Note here something shocking. This law only applies to leases begun *before* the law, not after. This is the opposite of what is reasonable. Article I, Sections 9 and 10 of the U.S. Constitution say,
"The purpose of this chapter is to establish the right of any person, who is a lessee under any long-term lease of land upon which is situated  residential condominium property regime projects . . . to purchase at a fair and reasonable price the fee simple title to such land." ROH § 38- 1.1.
The ICA concluded that the Ordinance authorized condemnation of residential condominium land so long as no less than 50% of the condominium unit owners applied to the City for condemnation.
Article 2, § 38-2.1 provides that CPR condemnation applies to developments that, at the time of acquisition by the City, are developed into CPRs or "occupied by residential lessees under leases of condominium conveyance documents executed before the effective date of this chapter." The present Property meets both of these requirements. The effective date of chapter 38 is January 1, 1992 (Ord. 91-95), and the conveyance documents were executed before that date, so the Property is presently subject to condemnation.
The Honolulu law says, in effect:
No bill of attainder or ex post facto Law shall be passed.
No state shall enter into any treaty, alliance, or confederation; grant letters of marque and reprisal; coin money; emit bills of credit; make anything but gold and silver coin a tender in payment of debts; pass any bill of attainder, ex post facto law, or law impairing the obligation of contracts, or grant any title of nobility.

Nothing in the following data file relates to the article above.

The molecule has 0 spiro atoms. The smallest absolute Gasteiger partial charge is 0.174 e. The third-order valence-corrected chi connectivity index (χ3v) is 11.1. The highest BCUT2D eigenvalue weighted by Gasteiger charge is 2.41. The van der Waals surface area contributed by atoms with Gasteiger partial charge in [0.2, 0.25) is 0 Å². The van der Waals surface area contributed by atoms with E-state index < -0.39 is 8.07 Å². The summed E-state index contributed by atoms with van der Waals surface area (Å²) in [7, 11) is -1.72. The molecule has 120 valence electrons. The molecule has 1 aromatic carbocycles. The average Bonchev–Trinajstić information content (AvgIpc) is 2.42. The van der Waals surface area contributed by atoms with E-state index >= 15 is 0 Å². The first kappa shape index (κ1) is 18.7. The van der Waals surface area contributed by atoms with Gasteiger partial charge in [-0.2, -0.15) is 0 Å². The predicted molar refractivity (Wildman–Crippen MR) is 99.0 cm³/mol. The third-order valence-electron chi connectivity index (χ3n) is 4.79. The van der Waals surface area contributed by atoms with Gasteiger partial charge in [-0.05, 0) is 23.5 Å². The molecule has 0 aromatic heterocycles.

That is one problem with this law. Another one is the Fifth Amendment (U.S. Constitution, and Hawaii has a similar clause, I think):
"If you leased out land before 1992, when we passed this law, we've tricked you-- in signing the lease, you've signed away your land! But we don't want to discourage future real estate development, both because it is bad for the economy and because we know real estate developers are big political contributors, so we'll say that now that you've had warning, the won't apply to any future leases."
I read this to imply that it is so hideous a thought, and so obviously contrary to a citizen's rights that their property would be taken not for public but for *private* use that the writers of the Fifth Amendment didn't think to say that explicitly. If so, then we might ask, as courts do, perfunctorily, "Is there a public purpose in the Honolulu law? The Supreme Court of Hawaii does address that. I'll move slowly through this.
No person shall be held to answer for a capital, or otherwise infamous crime, unless on a presentment or indictment of a grand jury, except in cases arising in the land or naval forces, or in the militia, when in actual service in time of war or public danger; nor shall any person be subject for the same offense to be twice put in jeopardy of life or limb; nor shall be compelled in any criminal case to be a witness against himself, nor be deprived of life, liberty, or property, without due process of law; nor shall private property be taken for public use, without just compensation.